Eczema Care

Dermatologist Suggested Treatments for Eczema

Eczema is a well known skin condition that affects 10 to 20% of all children. What causes eczema is still unknown. However, a history of eczema, asthma or hay fever in the family, usually means a child will be more susceptible to developing one or several of these afflictions. Sadly there is no real cure for eczema, but there are several ways to keep the condition under control. In 50% of all cases the child will no longer be bothered by eczema when the age of two is reached and more then 85% will be free of the affliction when the age of is reached.

Eczema usually manifests as a red, hot, dry and itching rash that affects one or more parts on the face and body and varies between mild, moderate or severe. Usually there are scratch marks on the skin due to the itching. Those scratched areas are likely to become infected with harmful bacteria and this in turn will worsen the condition. In case of an infection, a child may be in need of a course of oral antibiotics.

At the start it is usual the facial area that is affected by the condition. The rash appears on the cheeks and chin, which will start to get itchy, very dry and flare up red. This condition quickly gets worse due to the touching because of th itch and by dribbling. Due to this the skin gets irritated as the child ages, the eczema most likely moves from the facial area to other parts of the body and is usually less severe.

How to treat the eczema

Children afflicted with eczema usually suffer from a dry skin, which in turn makes the itchiness worse. dermatologist often suggested moisturizers as treatments for eczema that are used to avoid the drying out of the skin and those should be used often. Moisturizers are very important for managing eczema in order to keep it under control. They can be used alone, but can also be used in combination with steroid and tar creams. All are used as often as required in order to prevent the skin from drying up, which usually means applying them three to five times on a daily basis. They are used all over the face and body, not only the areas where the eczema has manifested itself. They should be used on a regularly and the treatments should be continued until the eczema has disappeared. The child in question should be encouraged to participate understand the need for the use of moisturizers. If any of the used creams start irritating the skin, its use should be stopped at once.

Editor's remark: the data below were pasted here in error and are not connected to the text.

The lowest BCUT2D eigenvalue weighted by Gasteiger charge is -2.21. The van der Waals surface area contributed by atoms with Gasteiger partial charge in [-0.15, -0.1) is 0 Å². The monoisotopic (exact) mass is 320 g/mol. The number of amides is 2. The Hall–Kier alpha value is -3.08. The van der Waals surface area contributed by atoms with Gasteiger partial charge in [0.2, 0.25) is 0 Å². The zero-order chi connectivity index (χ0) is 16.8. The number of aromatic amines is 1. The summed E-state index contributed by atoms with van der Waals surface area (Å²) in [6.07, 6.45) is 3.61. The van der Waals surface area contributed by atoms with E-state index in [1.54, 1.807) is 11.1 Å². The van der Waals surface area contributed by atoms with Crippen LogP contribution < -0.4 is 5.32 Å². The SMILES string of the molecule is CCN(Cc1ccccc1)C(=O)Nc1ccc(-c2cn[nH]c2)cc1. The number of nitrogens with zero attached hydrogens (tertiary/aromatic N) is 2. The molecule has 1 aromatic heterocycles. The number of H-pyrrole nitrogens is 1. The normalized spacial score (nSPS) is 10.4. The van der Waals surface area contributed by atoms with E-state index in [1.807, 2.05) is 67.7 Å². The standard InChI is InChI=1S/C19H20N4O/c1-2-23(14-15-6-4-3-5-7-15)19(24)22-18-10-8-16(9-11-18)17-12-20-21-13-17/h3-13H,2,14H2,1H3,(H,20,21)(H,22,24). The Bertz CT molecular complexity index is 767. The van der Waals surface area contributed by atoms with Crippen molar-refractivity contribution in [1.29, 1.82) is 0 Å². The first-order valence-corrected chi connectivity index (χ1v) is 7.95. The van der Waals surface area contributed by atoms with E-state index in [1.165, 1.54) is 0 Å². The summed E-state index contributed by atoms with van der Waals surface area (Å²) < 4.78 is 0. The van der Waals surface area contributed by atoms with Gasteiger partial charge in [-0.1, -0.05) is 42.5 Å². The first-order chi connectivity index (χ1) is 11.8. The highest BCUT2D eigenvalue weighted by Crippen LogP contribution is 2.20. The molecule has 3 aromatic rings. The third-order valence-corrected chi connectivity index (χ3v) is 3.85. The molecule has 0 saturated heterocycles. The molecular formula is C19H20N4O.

Dermatologist may also suggest a cortisone cream or ointment for treating areas of eczema on the face and body. These ointments help to soothe inflammatory skin and reduce the redness caused by the eczema. Cortisone is a natural body hormone and should  used exactly as prescribed. When used correctly it is safe to use. However, one should avoid strong cortisone ointments on the facial area and flexure’s, Hydrocortisone is recommended for those areas. For treating eczema ointments are to be preferred over other products, as they are more moisturizing than most available creams.

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